I am holding a plank inside an igloo I helped build. My toes are digging into the cold ground and my clothes are covered in hay. My abs are burning.
I am hauling logs down from off the mountain for firewood. I used to carry one big log at a time, but now I can hold two. My steps are sturdier and a little faster.
I am getting stronger.
I have never considered myself to be very strong. On the contrary, I was raised with the cultural belief that men were the protectors, the pickle-jar openers, the only ones capable of lifting. Women belonged in the kitchen.
Interestingly, this didn’t bother me all that much. I could wave off the things I didn’t want to do because they were “too hard”. I didn’t have to carry heavy things or stand for very long. I was comfortable.
When I took up running in my 20s, I grew physically strong enough to challenge those gender stereotypes, but it created friction in my relationship.
Suddenly I could lift more, pull harder, stay on my feet longer than my now-ex boyfriend. This didn’t make me feel proud or happy or liberated. Instead, I felt betrayed. I had invested in this worldview and it had let me down.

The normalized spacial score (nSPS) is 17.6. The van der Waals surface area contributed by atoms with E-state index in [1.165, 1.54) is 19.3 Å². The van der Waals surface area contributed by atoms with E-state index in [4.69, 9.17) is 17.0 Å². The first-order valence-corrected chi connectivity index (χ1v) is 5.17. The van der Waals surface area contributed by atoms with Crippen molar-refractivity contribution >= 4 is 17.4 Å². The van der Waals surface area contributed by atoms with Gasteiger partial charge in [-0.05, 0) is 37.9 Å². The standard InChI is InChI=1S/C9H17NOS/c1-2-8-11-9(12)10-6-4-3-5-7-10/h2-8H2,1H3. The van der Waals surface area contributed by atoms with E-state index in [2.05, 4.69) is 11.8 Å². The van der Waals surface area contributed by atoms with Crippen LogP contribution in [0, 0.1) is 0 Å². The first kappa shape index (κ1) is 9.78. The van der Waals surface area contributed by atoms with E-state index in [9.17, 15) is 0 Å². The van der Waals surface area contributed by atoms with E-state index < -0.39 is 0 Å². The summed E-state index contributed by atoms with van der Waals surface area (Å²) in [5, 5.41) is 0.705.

Underlying that betrayal was fear. I had always counted on men to protect me–and now it was obvious they couldn’t. They were weaker than me.
It took me some time to shift my gender mindset from one of submission to one of equals. When I figured out how to do that, I no longer needed to be angry when I saw weakness. The expectation that all men were stronger was no longer there.
Men were now free to be themselves without judgement from me, and I was free to raise my personal standards. No one should have the burden of being stronger than me all the times, nor should there be a limit for how strong I can become.
Perhaps you are stronger than me. But if you’re not, that’s ok–I’m still going to be strong just on my own.
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